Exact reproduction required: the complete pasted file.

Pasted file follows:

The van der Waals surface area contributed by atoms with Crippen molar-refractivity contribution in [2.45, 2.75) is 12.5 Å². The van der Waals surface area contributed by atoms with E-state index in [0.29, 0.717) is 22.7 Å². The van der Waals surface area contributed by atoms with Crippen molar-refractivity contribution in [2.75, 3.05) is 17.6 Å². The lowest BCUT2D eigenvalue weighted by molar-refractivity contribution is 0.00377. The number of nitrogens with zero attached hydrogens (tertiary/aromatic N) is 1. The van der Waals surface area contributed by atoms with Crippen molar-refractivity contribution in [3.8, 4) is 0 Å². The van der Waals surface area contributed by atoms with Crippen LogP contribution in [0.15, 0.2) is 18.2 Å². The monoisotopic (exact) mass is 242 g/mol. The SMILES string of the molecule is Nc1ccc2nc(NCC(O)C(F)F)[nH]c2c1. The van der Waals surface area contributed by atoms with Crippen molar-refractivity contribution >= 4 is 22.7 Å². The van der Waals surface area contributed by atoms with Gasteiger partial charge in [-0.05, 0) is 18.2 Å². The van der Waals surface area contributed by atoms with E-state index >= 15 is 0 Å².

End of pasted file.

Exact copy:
The van der Waals surface area contributed by atoms with Crippen molar-refractivity contribution in [2.45, 2.75) is 12.5 Å². The van der Waals surface area contributed by atoms with E-state index in [0.29, 0.717) is 22.7 Å². The van der Waals surface area contributed by atoms with Crippen molar-refractivity contribution in [2.75, 3.05) is 17.6 Å². The lowest BCUT2D eigenvalue weighted by molar-refractivity contribution is 0.00377. The number of nitrogens with zero attached hydrogens (tertiary/aromatic N) is 1. The van der Waals surface area contributed by atoms with Crippen molar-refractivity contribution in [3.8, 4) is 0 Å². The van der Waals surface area contributed by atoms with Crippen LogP contribution in [0.15, 0.2) is 18.2 Å². The monoisotopic (exact) mass is 242 g/mol. The SMILES string of the molecule is Nc1ccc2nc(NCC(O)C(F)F)[nH]c2c1. The van der Waals surface area contributed by atoms with Crippen molar-refractivity contribution >= 4 is 22.7 Å². The van der Waals surface area contributed by atoms with Gasteiger partial charge in [-0.05, 0) is 18.2 Å². The van der Waals surface area contributed by atoms with E-state index >= 15 is 0 Å².